Habakkuk 2:1
(1) The Tower.--The practice of ascending a high place to secure an extensive view suggests the figure here. (See 2Kings 9:17; 2Samuel 18:24.) In a yet bolder metaphor Isaiah represents himself as appointing a watchman, who brings reports from his tower. We need not suppose that Habakkuk literally betook himself to a solitary height to wait for a revelation. Balaam, the heathen soothsayer, did so (Numbers 23:3), but his conduct throws no light on the customs of the Jewish prophets.

What he will say unto me.--Better, what He will say in me, and what answer I shall make to my complaint: i.e., of what solution of the perplexities I am deploring, Jehovah shall make me the mouthpiece.

Verses 1-3. - § 5. The prophet, waiting for an answer to his expostulation, is bidden to write the oracle in plain characters, because its fulfilment is certain. Verse 1. - Habakkuk speaks with himself, and, mindful of his office, waits for the communication which he confidently ex-poets (Jeremiah 33:3). I will stand upon my watch (Isaiah 21:6, 8). As a watchman goes to a high place to see all around and discern what is coming, so the prophet places himself apart from men, perhaps in some secluded height, in readiness to hear the voice of God and seize the meaning of the coming event. Prophets are called "watchmen" (comp. Ezekiel 3:17; Ezekiel 33:2, 6; Micah 7:4). The tower; i.e. watch tower, either literally or metaphorically, as in the first clause. Septuagint, πέτραν, "rook." What he will say unto me; quid dicatur mihi (Vulgate); τί λαλήσει ἐν ἐμοί, "what he will speak in me" (Septuagint). He watches for the inward revelation which God makes to his soul (but see note on Zechariah 2:0). When I am reproved; ad arguentem me (Vulgate); ἐπὶ τὸν ἔλεγχόν μου (Septuagint); rather, to my complaint, referring to his complaint concerning the impunity of sinners (Habakkuk 1:18-17). He waits till he hears God's voice within him what answer he shall make to his own complaint, the expostulation which he had offered to God. There is no question here concerning the reproofs which others levelled against him, or concerning any rebuke conveyed to him by God - an impression given by the Anglican Version.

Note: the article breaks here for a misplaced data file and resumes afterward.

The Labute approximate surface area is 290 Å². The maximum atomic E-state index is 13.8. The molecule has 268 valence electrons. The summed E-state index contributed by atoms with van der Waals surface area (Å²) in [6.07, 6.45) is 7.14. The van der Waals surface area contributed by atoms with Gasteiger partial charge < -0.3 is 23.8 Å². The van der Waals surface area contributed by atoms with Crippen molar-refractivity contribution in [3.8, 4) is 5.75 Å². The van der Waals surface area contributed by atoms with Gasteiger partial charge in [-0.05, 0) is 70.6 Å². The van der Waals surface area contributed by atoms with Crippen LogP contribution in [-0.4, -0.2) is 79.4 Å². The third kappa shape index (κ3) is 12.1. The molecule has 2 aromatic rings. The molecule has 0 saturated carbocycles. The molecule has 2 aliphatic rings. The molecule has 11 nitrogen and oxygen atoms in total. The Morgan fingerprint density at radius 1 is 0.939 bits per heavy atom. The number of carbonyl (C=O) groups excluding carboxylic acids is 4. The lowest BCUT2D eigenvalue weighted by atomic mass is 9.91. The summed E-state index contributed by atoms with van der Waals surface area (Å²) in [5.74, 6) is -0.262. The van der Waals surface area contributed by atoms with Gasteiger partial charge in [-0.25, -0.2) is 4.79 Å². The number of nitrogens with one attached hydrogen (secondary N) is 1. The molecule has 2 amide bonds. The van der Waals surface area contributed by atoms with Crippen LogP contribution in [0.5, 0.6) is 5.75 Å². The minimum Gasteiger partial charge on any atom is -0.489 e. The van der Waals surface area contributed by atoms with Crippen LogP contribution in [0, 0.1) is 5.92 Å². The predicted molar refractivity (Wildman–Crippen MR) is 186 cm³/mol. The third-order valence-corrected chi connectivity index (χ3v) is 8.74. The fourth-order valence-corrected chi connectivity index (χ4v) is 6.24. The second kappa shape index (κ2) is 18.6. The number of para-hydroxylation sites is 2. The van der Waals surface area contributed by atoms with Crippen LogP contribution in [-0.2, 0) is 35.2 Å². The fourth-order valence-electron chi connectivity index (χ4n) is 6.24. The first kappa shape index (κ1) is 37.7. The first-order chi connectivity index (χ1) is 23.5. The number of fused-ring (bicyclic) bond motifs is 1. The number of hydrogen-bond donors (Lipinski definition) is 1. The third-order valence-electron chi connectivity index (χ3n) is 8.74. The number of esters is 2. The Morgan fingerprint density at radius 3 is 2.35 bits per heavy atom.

2:1-4 When tossed and perplexed with doubts about the methods of Providence, we must watch against temptations to be impatient. When we have poured out complaints and requests before God, we must observe the answers God gives by his word, his Spirit, and providences; what the Lord will say to our case. God will not disappoint the believing expectations of those who wait to hear what he will say unto them. All are concerned in the truths of God's word. Though the promised favour be deferred long, it will come at last, and abundantly recompense us for waiting. The humble, broken-hearted, repenting sinner, alone seeks to obtain an interest in this salvation. He will rest his soul on the promise, and on Christ, in and through whom it is given. Thus he walks and works, as well as lives by faith, perseveres to the end, and is exalted to glory; while those who distrust or despise God's all-sufficiency will not walk uprightly with him. The just shall live by faith in these precious promises, while the performance of them is deferred. Only those made just by faith, shall live, shall be happy here and for ever.I will stand upon my watch,.... These are the words of the prophet: so the Targum introduces them,